This diagram can help you to understand what the frontier between multichannel and omnichannel is (Its translated right below!):
But why do stories like the one of Nike’s customer happen?
The first and most important point is the customer. Any strategy that aims to work well needs to have the customer as the main focus. And this makes perfect sense, doesn’t it? If you don’t make them happy, they may buy your product once, but they are unlikely to come back.
The idea here is to obtain customer loyalty, not only because of the product quality, price or service provided. All of this is prerequisite for any business to success. The customer has to come back because he/she had a unique experience when buying with you, something that will not happen if he/she buys with your competitor.
Or, it happens in your competitor, the customer will have personal reasons that lead them to consider your e-commerce as the most proper to him/her. After all, every person feels different when it comes to experiences and brands. I will talk more about this consumer profile later.
Another point is that the movement towards an omnichannel model is still a little slow, because it didn’t keep up with the digital revolution brought by Smartphones, Wearables and Smart Devices.
This is even more abstract to the companies!
To make it a little clearer: currently, we spend more time in front of smartphones than of the TV. It’s 147 minutes against 113. And if it happens, why do we still think of the purchase journey in the “traditional” way?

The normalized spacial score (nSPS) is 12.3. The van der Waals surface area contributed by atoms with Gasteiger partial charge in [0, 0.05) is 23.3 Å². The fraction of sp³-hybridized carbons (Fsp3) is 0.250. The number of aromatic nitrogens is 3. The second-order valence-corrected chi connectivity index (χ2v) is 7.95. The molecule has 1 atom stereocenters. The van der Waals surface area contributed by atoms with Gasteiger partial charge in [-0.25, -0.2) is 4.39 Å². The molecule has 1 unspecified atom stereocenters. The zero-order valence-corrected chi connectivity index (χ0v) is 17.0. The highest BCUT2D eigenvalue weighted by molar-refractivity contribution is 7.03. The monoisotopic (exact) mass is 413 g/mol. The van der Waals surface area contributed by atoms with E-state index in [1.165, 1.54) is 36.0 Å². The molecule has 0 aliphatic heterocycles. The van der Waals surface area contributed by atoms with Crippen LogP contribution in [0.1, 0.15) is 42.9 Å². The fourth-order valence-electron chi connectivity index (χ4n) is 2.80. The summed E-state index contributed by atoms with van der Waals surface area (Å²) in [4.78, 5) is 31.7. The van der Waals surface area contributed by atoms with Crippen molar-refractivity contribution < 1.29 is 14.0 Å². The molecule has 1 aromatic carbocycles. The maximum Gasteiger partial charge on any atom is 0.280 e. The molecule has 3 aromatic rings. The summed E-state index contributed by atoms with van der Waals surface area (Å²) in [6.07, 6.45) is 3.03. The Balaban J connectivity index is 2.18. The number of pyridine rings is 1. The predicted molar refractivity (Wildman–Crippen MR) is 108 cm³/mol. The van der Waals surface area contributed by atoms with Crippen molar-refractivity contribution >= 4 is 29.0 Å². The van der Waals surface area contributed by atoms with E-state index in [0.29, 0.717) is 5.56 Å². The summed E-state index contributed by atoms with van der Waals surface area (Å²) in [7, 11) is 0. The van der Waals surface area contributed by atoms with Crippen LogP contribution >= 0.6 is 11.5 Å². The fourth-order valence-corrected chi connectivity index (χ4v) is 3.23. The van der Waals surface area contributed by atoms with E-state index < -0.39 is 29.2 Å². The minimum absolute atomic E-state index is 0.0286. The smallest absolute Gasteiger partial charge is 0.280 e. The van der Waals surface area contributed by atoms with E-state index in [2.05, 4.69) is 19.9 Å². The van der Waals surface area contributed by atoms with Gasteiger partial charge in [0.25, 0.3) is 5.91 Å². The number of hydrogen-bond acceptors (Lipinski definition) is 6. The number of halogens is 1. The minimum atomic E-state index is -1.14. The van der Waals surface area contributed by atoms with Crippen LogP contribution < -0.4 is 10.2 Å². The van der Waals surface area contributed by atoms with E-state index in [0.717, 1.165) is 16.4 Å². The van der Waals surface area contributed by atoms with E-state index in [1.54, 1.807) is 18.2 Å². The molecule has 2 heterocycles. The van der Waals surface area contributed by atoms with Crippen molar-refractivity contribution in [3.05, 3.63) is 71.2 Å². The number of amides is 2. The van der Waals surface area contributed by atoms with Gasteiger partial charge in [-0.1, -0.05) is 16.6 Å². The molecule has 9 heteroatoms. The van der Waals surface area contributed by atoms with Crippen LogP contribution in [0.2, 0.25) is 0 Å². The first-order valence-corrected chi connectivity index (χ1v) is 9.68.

Would you be surprised if you find someone searching for prices on the Internet inside a physical store? I don’t think so!
If you are a person who sees the glass half empty (that is, see more problems than opportunities), you may even think this is crazy, and that something like a customer searching for prices in e-commerces while buys at the shopping mall will cause “cannibalization” among your channels.
However, I’m sorry to tell you, but you are probably wrong.
A recent study of UBS has shown that most of the people who buy at Walmart physical stores prefer to buy Online on Amazon.com and not on Walmart.com!
Of course, the experience on Amazon website is better on digital environment.
That is, the experience is already fragmented, so your channels will not be disturbing each other.
Then I keep thinking, why is this experience being fragmented?
Being omni has a lot more to do with customer experience. Not of YOUR or THEIR consumer, but ALL the consumers, in all stores. It has a lot more to do with using all your available channels to bring the best purchase experience to the consumer.
That’s why fragmentation doesn’t really matter, after all.
Amazon tries very hard to sell for you at the first sight. But it knows perfectly well that most of the purchases are not carried out at that moment.
That’s why they invest so hard in remarketing advertisements (those that seem to follow you on multiple websites after you search for some product), they incentive you to create analysis and assessments of products and other tools, so that you carry out the purchase at the second, third or umpteenth time.
And how to do that?
Well, one of the first steps to create an omnichannel strategy is to put yourself in the consumer’s shoes and try to understand how to make their experience better.
You need to know the consumer, right?